I've been tinkering with a number of photos I took or had developed recently. I got a new Canon EOS Digital Rebel XT for my birthday, which I'm very excited about. If anything – and anyone with a digital camera will tell you this – it gives me the opportunity to now make hundreds upon hundreds of mistakes without the guilt of wasting film. And by default, hopefully learn.
Above: One of the first things I did with it was take it to work to see the ground squirrels, who are more than tame and tolerant enough of people to sit dumb and still while they get their picture taken. This fat fella (left) was one of the last remaining above-ground critters around when I walked past their colony a few weeks ago. This other timid creature (right) was caught in a self-portrait, reflected off the front of his G4.
Playing with the camera's 'time-value' mode, I took a series of these ghostly shots using the timer function. These were 25-second exposures. That's me and me, and me, contemplating putting new sheets on the bed.
Kerry reading her book on the couch we bought a couple of weeks ago. It's called Wendy. It’s red and cushy. Really ties the room together.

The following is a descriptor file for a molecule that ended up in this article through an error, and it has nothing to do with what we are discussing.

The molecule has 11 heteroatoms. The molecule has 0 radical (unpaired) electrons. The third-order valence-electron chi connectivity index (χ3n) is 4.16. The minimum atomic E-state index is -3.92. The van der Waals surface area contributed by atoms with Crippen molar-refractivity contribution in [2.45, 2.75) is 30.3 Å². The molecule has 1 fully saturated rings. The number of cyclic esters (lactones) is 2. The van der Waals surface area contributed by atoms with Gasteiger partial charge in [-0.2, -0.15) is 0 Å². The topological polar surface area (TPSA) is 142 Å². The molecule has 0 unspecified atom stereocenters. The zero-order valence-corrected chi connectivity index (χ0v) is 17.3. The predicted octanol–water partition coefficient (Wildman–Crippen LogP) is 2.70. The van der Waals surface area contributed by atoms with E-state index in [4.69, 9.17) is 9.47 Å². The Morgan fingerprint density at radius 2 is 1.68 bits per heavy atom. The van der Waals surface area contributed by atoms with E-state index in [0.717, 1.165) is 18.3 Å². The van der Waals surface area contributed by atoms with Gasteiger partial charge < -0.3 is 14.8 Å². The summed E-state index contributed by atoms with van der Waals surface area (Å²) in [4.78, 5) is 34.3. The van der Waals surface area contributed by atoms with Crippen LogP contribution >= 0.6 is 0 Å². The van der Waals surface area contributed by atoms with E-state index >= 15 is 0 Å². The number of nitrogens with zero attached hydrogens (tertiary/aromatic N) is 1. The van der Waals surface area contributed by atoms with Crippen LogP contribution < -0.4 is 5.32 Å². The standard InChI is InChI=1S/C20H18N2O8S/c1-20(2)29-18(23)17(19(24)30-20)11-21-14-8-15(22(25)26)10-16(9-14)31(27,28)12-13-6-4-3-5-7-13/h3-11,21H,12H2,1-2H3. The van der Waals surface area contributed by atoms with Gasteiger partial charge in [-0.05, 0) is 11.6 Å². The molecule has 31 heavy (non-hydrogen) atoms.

These two photos of thick morning fog were taken at work almost a month ago with the department's Nikon D70. This happens a few times each fall at the marsh, and it's absolutely magical when it happens. The geese didn't even know I was there.
I finally sifted through the roll of black-and-white film I took on our holiday in the Rockies. I popped it in the camera when the weather turned lousy to take some mood shots, but most of them didn't turn out that well. This dead tree (right) on Sun Point in Montana's Glacier National Park was a find. Kerry posed for me between two giant cedars (left) on a trail near Fernie, B.C.